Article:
Thursday, June 27, 2019



Not everyone would agree. A few thought Anne Johnston, who has just died at the full age of 86, was just cantankerous. Yet she was an alderman who made Toronto council better just by walking into the horseshoe of desks.
She would hiss at a colleague for a stupid vote, shout an insult to the press gallery, and settle down  for another day of wheeling and squealing over the issues dear to her heart like helping the disabled.
We were original members of the board of the Canadian Disability Hall of Fame which is still chaired by David Crombie who along with David Smith and Anne were uncomfortable partners in the politics of a northend which was used to getting its own way.
I miss her at the meetings because of her rugged approach which was forged in her early life as an occupational therapist with disturbed patients.
She almost was the first woman mayor of Toronto. When Crombie was the giant killer who defeated in a 1978  by-election a Liberal being groomed to be PM ( John Evans of U of T) council deadlocked 11 to 11 on a mayoral replacement.
No one was willing to budge. So Roy Henderson, the city clerk, found an old box that had contained envelopes, put in two pieces of paper with the names and pulled out the one for Fred Beavis, a plain east end politician who had the nickname of The Honest Roofer.
A key draw in  the city's life which John Tory just got wrong by saying it was from a hat. It made Beavis the first Roman Catholic mayor of Toronto since it was incorporated in 1834. And Toronto had to wait another two decades to elect its first female mayor.
It was significant, however, that the champion of the old guard had to win by luck over a feisty newcomer with only six years of experience. Then Anne went on to become one of council's longevity champs until her ward rebelled and advertised for an opponent who went on to defeat her.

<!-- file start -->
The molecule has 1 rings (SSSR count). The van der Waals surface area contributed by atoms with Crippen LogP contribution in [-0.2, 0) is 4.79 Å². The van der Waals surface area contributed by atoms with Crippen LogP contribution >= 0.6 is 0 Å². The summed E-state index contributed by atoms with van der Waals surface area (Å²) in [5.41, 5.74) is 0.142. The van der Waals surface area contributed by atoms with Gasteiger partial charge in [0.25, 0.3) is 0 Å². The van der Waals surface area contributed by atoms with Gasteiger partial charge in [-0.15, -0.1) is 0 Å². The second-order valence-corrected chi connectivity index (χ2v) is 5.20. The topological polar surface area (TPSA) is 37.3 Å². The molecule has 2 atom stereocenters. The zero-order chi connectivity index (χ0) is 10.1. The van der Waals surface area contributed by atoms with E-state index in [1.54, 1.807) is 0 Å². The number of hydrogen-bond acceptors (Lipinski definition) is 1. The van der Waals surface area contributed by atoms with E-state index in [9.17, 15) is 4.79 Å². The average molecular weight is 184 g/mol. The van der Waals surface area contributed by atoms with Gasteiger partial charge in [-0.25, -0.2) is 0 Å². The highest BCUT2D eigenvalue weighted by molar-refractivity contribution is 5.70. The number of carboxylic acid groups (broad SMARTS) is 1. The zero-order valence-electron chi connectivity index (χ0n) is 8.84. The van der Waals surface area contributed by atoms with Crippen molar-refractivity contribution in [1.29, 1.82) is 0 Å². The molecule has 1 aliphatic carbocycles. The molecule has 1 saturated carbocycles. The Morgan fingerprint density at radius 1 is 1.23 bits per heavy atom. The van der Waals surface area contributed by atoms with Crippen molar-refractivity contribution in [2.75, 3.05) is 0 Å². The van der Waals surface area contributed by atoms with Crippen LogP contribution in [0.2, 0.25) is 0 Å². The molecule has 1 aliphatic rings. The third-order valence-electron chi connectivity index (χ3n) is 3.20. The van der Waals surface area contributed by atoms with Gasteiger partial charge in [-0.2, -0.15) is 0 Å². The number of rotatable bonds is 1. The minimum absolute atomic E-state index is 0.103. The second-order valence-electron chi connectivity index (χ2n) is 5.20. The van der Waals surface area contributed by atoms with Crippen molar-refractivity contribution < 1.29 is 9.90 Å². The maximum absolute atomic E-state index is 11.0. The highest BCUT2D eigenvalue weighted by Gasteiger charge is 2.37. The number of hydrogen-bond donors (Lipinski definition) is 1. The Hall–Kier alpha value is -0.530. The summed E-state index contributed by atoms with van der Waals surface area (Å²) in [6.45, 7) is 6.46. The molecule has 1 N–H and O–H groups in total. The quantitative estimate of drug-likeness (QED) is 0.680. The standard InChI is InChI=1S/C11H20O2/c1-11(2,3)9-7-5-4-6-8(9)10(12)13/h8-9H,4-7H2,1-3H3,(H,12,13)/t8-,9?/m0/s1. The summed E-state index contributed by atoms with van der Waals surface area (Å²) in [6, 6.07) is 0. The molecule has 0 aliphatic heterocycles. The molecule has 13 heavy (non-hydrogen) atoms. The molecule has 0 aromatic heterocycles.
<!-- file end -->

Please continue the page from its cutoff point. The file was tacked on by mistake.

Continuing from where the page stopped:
The 1970s were a grand decade in municipal politics with the reformers sweeping the cobwebs from bylaws and it was common for the 23 councillors and a few journalists to party together and travel together and fight together and generally enjoy urban politics.
I remember writing about Anne with affection, detailing her attributes in one of my daily columns on Page 4 of the Sun. Then I chastised her towards the end.
She sued! I couldn't believe it. No one could. I got a puzzled call from Alan Shanoff, the newspaper's lawyer, saying he couldn't figure out how she could prove libel since the column basically was filled with praise.
So I phoned Anne. She chatted pleasantly about how she really wasn't mad at me but a lawyer in the ward who owed her a favour said he could get a lot of money out of the Sun and it really wouldn't affect me.
I explained that I had never been successfully sued and that newspapers didn't keep Editors who cost them money in libel suits.
So Anne called off the suit.
After all, she had often  "used" me in the normal City Hall way of  planting ideas, but she had even "used" me as an enforcer.
Council used to go to the annual meeting of the Canadian Federation of Mayors and Municipalities in a happy mob and work like mad all day and party hard all night.
I was minding my own business, and that of a few suburban aldermen at my table at the main evening event in Halifax, when Anne appeared from the dance floor, dragging a Newfoundland mayor from some town with a longer name than he was.
She pulled him up to me, told me to stand and explained to the mayor that I was her husband and when she told me he had been feeling her bottom in an enthusiastic way while dancing, I would beat him up.
The mayor sprinted to safety, Anne and the table roared, and I said I had to go write a column which didn't involve punching people.
That was Anne, always in the centre of things, whether she was promoting a Welsh choir - her roots in her birthplace included the family knowing Dylan Thomas -   crusading for people locked in wheelchairs, or just having a grand time keeping the contractors at City Hall more honest than they were used to.
You know, the good old days that we talk about often weren't that great. But they were in City Hall when we had councillors like Anne around. She accomplished without an army of paid aides to staff the office or go to meetings for her.
I'm sure that right now she is complaining to St. Peter that there is too much density near the Golden Gates and Welsh choirs should be featured more in hymn sings. And, damn it, the disabled sign for her chariot hasn't arrived yet because even the blasted civil servants in heaven can screw things up, just like they do back at Nathan Phillips Square.

1 comment:

Bono said...

Nice read, City politics was so much more civil then.